Trena Little is a YouTube Strategist whose mission is helping you create the right videos and getting them in front of the right people who are going to hire you. She says just throwing any video up isn’t going to get you a good return on investment. Trena’s been tackling YouTube strategy for a little over 4 years. She’s worked with a variety of people from bloggers to a train channel.
Anyone Can Do Video
So many people think, “I can’t create videos, I don’t have anything to tell people.” There is any and every kind of niche on YouTube and Trena’s mission is to help you find it and target your audience. One of the things Trena loves most about YouTube is that you can target your audience more specifically than on Facebook Ads and YouTube is FREE.
Recycling Hinders Your Reach
People on YouTube are looking for a specific kind of video. They have a problem they want to be solved. Trena’s number one piece of advice is that you absolutely must not repurpose your videos from Facebook and put them on YouTube. Trena has tested her theory and it’s proven that recycling a video that was created for Facebook and putting it up on YouTube hinders both reach and growth. Trena points out that for a Facebook Live video that’s repurposed for YouTube, audience retention will drop at least 50-60 percent in the first 5-10 seconds.
Don’t Do It for the Followers
It’s ok if you only have a couple hundred or a few thousand followers. Trena advises that you want to focus on hitting the RIGHT people, not the MOST people. She says, “getting a massive amount of subscribers doesn’t mean that those subscribers are actually going to buy.” This is especially true for service-based businesses who can only take on a limited number of clients at one time. She gives an example of a business that has 25 open spots for new clients really only needs 25 of the RIGHT subscribers.
Expert Advice - The Data Doesn’t Lie
You don’t need a better background or a better camera. Trena says, “Just start posting videos!” You have to start somewhere in order to get the feedback and the data to tweak those videos to better appeal to your audience. Then, you can dive into the analytics and look at your click-through rate. Each niche has its own target click-through rates, but something easy Trena recommends is to set a goal of a better click-through rate than the previous video you posted. If the video you posted this Monday had a 3.2% click-through rate, set a goal for next Monday’s video to hit 4%. Trena offers some tips for improving your click-through rate:
- Add your face to the thumbnail
- Remove text from the thumbnail
- Tweak video title to make it more enticing with emotional words like “secrets” and “hacks”
- Pitch the value of your video early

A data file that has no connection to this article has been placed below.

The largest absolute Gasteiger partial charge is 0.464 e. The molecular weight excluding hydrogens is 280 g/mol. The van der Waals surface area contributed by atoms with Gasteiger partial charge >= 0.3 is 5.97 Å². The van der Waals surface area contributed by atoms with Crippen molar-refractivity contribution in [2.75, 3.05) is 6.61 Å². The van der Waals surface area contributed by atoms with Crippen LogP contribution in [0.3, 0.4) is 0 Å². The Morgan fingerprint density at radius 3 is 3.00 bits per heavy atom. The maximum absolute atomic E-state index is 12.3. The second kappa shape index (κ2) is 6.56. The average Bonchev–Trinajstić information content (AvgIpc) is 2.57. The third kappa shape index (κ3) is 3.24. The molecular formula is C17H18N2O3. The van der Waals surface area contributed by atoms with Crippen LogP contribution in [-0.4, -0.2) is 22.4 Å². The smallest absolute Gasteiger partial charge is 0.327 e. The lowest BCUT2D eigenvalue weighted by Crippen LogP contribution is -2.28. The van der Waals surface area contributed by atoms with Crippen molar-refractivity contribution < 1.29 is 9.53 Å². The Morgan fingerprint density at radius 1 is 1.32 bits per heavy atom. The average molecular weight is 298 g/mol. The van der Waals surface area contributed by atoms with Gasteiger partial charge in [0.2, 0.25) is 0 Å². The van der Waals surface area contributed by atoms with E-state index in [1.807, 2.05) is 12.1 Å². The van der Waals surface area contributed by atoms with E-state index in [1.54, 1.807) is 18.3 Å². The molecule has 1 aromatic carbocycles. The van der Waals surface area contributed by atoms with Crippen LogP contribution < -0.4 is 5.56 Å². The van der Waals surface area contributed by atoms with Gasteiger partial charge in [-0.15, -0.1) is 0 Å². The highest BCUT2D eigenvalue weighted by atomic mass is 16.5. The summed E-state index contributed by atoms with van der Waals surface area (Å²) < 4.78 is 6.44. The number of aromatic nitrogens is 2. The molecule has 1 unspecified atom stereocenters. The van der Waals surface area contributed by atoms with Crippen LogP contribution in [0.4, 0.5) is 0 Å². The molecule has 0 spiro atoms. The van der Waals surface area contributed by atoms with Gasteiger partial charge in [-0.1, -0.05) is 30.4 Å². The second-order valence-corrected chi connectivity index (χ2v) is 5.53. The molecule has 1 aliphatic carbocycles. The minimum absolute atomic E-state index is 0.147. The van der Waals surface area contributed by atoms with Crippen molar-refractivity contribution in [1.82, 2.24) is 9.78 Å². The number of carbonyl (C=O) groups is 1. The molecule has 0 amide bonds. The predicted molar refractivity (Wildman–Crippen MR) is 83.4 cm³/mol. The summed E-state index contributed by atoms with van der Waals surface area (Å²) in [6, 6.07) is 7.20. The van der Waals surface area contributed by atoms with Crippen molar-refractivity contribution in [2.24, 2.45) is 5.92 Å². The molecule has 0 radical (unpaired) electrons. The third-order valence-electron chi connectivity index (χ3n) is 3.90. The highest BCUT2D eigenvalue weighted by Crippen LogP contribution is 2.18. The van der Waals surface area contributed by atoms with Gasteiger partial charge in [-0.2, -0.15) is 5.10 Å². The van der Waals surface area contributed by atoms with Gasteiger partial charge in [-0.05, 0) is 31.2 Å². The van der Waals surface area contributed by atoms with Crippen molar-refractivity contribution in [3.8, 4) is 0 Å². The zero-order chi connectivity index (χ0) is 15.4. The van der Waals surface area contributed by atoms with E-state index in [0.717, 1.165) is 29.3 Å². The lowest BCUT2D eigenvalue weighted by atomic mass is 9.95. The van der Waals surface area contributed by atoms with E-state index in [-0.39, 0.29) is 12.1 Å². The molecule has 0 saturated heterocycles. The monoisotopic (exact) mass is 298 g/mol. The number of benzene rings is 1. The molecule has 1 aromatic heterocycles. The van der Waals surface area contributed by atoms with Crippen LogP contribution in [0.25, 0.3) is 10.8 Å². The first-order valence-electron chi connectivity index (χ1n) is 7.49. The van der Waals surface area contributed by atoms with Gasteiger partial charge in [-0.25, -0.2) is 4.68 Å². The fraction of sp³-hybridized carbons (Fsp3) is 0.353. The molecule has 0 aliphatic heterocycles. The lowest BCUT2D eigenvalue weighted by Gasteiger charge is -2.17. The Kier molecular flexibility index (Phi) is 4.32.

Study your audience retention graphs. Trena says it’s critically important to “hone in on that hook in your video to make people watch.” The more time people spend watching your videos, the more valuable your content becomes on YouTube. She also says that if you don’t do something to address their pain point and how you’re going to help them solve it in the first 5-10 seconds of your video, they’re going to walk away.
The Three Types of Video
Think of things like tutorials and how-to videos. These are your net to cast out that bring new people to your channel.
These are meant to connect with your audience who already subscribe to you on a deeper level to build trust.
The primary goal of this video is to send them to your landing page while the other two types of videos are meant to increase your YouTube watch time.
Using the three types of video to create a series is the winning formula for building trust and relationships which lead to the right people buying your product or service.
Ramon put Trena on the spot and asked, “What if I don’t like how I look or how I sound on video? Should I just not do video.” Her response was that you definitely should do video and “when you are yourself, then the people who are actually going to buy from you find you.”
She says you don’t have to be an expert to be on video. “What people really connect with is when someone is just two or three steps ahead of them.” They feel you can help them to a “quick win” It may not be “you zone of genius, but [you] know a little bit about it, that could help somebody,” who knows nothing about that topic.
The Mechanics of Making a Video
Your cell phone is a great place to start. Trena doesn’t even own a fancy DSLR camera herself. She says the best way to get started is to prop your cellphone up in a window. “Make sure that cellphone is between you and the window because that natural light is the best light you’re going to get. It’s the cheapest and better than any lighting kit you can buy.”
She also recommends using your earbuds because those have a microphone built into them. Or you can buy a budget-friendly and more advanced microphone like the Lavalier that Trena uses for all of her audio needs.
Lighting is so easy. If you can’t find good natural lighting, Trena recommends heading to your local hardware store and picking up, or even ordering off Amazon, daylight balance lightbulbs. Putting them in your overhead light and lamps around you will give you that bright white effect you see in “professional” videos.
Finally, Trena says, “just post that video! It does not need to be perfect…Everybody starts somewhere…but the key is that they started.” Trena emphasizes that it’s important not to let your insecurities get in the way. “The more you do it, the better you’ll get!”
If you want more great info on creating videos, head over to Trena’s YouTube channel Tips with Trena